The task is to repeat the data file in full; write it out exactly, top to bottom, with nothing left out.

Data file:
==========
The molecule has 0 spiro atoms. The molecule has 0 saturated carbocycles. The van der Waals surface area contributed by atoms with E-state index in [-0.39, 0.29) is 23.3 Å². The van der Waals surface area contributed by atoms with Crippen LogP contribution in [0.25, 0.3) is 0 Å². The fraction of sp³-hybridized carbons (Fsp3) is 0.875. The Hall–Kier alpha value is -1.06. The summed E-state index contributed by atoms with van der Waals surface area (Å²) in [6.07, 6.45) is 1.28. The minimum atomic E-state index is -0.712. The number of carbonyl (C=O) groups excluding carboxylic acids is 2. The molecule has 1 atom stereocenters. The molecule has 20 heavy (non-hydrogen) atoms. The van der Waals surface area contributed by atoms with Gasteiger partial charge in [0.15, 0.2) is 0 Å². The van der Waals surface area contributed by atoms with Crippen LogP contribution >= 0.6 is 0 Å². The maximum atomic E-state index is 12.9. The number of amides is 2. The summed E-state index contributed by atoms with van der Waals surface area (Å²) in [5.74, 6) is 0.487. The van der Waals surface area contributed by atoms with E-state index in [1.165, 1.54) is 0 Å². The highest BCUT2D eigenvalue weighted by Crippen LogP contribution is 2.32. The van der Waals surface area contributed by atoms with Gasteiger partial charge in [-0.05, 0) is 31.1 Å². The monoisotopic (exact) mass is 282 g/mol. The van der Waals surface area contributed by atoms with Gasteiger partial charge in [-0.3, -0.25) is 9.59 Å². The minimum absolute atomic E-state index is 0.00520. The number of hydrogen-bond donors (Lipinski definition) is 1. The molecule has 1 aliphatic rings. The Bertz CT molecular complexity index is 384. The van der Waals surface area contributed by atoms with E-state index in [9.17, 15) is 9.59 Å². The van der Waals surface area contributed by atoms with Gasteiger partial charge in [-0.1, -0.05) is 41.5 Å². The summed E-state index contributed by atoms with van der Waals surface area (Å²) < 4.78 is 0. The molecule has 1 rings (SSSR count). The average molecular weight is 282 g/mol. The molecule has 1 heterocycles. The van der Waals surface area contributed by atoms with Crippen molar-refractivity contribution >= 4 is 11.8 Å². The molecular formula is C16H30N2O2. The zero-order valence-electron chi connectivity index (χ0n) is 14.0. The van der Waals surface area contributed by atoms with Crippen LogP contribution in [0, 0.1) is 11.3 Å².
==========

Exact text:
The molecule has 0 spiro atoms. The molecule has 0 saturated carbocycles. The van der Waals surface area contributed by atoms with E-state index in [-0.39, 0.29) is 23.3 Å². The van der Waals surface area contributed by atoms with Crippen LogP contribution in [0.25, 0.3) is 0 Å². The fraction of sp³-hybridized carbons (Fsp3) is 0.875. The Hall–Kier alpha value is -1.06. The summed E-state index contributed by atoms with van der Waals surface area (Å²) in [6.07, 6.45) is 1.28. The minimum atomic E-state index is -0.712. The number of carbonyl (C=O) groups excluding carboxylic acids is 2. The molecule has 1 atom stereocenters. The molecule has 20 heavy (non-hydrogen) atoms. The van der Waals surface area contributed by atoms with Gasteiger partial charge in [0.15, 0.2) is 0 Å². The van der Waals surface area contributed by atoms with Crippen LogP contribution >= 0.6 is 0 Å². The maximum atomic E-state index is 12.9. The number of amides is 2. The summed E-state index contributed by atoms with van der Waals surface area (Å²) in [5.74, 6) is 0.487. The van der Waals surface area contributed by atoms with E-state index in [1.165, 1.54) is 0 Å². The highest BCUT2D eigenvalue weighted by Crippen LogP contribution is 2.32. The van der Waals surface area contributed by atoms with Gasteiger partial charge in [-0.05, 0) is 31.1 Å². The monoisotopic (exact) mass is 282 g/mol. The van der Waals surface area contributed by atoms with Gasteiger partial charge in [-0.3, -0.25) is 9.59 Å². The minimum absolute atomic E-state index is 0.00520. The number of hydrogen-bond donors (Lipinski definition) is 1. The molecule has 1 aliphatic rings. The Bertz CT molecular complexity index is 384. The van der Waals surface area contributed by atoms with E-state index in [9.17, 15) is 9.59 Å². The van der Waals surface area contributed by atoms with Gasteiger partial charge in [-0.1, -0.05) is 41.5 Å². The summed E-state index contributed by atoms with van der Waals surface area (Å²) < 4.78 is 0. The molecule has 1 rings (SSSR count). The average molecular weight is 282 g/mol. The molecule has 1 heterocycles. The van der Waals surface area contributed by atoms with Crippen molar-refractivity contribution >= 4 is 11.8 Å². The molecular formula is C16H30N2O2. The zero-order valence-electron chi connectivity index (χ0n) is 14.0. The van der Waals surface area contributed by atoms with Crippen LogP contribution in [0, 0.1) is 11.3 Å².